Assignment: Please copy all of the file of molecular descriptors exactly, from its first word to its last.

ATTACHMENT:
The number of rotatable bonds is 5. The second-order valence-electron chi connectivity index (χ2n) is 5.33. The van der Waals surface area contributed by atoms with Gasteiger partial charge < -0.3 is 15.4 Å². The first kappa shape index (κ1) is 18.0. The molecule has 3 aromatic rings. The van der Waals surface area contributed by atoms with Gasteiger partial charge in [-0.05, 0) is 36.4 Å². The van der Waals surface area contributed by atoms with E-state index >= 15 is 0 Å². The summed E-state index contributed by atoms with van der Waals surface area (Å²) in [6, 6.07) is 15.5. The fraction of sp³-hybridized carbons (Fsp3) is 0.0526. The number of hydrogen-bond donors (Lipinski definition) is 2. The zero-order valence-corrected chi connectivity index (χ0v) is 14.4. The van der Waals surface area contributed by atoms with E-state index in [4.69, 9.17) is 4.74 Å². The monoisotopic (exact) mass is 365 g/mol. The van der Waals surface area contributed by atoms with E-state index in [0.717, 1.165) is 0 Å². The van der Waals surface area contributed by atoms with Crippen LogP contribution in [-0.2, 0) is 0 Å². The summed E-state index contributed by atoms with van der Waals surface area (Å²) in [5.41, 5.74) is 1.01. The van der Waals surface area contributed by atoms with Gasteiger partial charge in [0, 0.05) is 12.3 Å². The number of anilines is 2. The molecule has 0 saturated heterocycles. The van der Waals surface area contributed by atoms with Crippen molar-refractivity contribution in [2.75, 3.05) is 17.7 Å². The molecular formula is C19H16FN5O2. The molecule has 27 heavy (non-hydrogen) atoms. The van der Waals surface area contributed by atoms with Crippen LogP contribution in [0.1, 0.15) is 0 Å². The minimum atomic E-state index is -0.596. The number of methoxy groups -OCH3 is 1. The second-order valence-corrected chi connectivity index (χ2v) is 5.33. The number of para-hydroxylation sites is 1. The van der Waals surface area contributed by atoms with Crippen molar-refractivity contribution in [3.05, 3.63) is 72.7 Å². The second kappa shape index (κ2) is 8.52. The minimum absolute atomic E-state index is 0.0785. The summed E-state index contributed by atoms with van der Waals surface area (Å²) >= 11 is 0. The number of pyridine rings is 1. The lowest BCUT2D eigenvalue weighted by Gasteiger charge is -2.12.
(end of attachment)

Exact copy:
The number of rotatable bonds is 5. The second-order valence-electron chi connectivity index (χ2n) is 5.33. The van der Waals surface area contributed by atoms with Gasteiger partial charge < -0.3 is 15.4 Å². The first kappa shape index (κ1) is 18.0. The molecule has 3 aromatic rings. The van der Waals surface area contributed by atoms with Gasteiger partial charge in [-0.05, 0) is 36.4 Å². The van der Waals surface area contributed by atoms with E-state index >= 15 is 0 Å². The summed E-state index contributed by atoms with van der Waals surface area (Å²) in [6, 6.07) is 15.5. The fraction of sp³-hybridized carbons (Fsp3) is 0.0526. The number of hydrogen-bond donors (Lipinski definition) is 2. The zero-order valence-corrected chi connectivity index (χ0v) is 14.4. The van der Waals surface area contributed by atoms with E-state index in [4.69, 9.17) is 4.74 Å². The monoisotopic (exact) mass is 365 g/mol. The van der Waals surface area contributed by atoms with E-state index in [0.717, 1.165) is 0 Å². The van der Waals surface area contributed by atoms with Crippen LogP contribution in [-0.2, 0) is 0 Å². The summed E-state index contributed by atoms with van der Waals surface area (Å²) in [5.41, 5.74) is 1.01. The van der Waals surface area contributed by atoms with Gasteiger partial charge in [0, 0.05) is 12.3 Å². The number of anilines is 2. The molecule has 0 saturated heterocycles. The van der Waals surface area contributed by atoms with Crippen molar-refractivity contribution in [2.75, 3.05) is 17.7 Å². The molecular formula is C19H16FN5O2. The molecule has 27 heavy (non-hydrogen) atoms. The van der Waals surface area contributed by atoms with Crippen LogP contribution in [0.1, 0.15) is 0 Å². The minimum atomic E-state index is -0.596. The number of methoxy groups -OCH3 is 1. The second-order valence-corrected chi connectivity index (χ2v) is 5.33. The number of para-hydroxylation sites is 1. The van der Waals surface area contributed by atoms with Crippen molar-refractivity contribution in [3.05, 3.63) is 72.7 Å². The second kappa shape index (κ2) is 8.52. The minimum absolute atomic E-state index is 0.0785. The summed E-state index contributed by atoms with van der Waals surface area (Å²) >= 11 is 0. The number of pyridine rings is 1. The lowest BCUT2D eigenvalue weighted by Gasteiger charge is -2.12.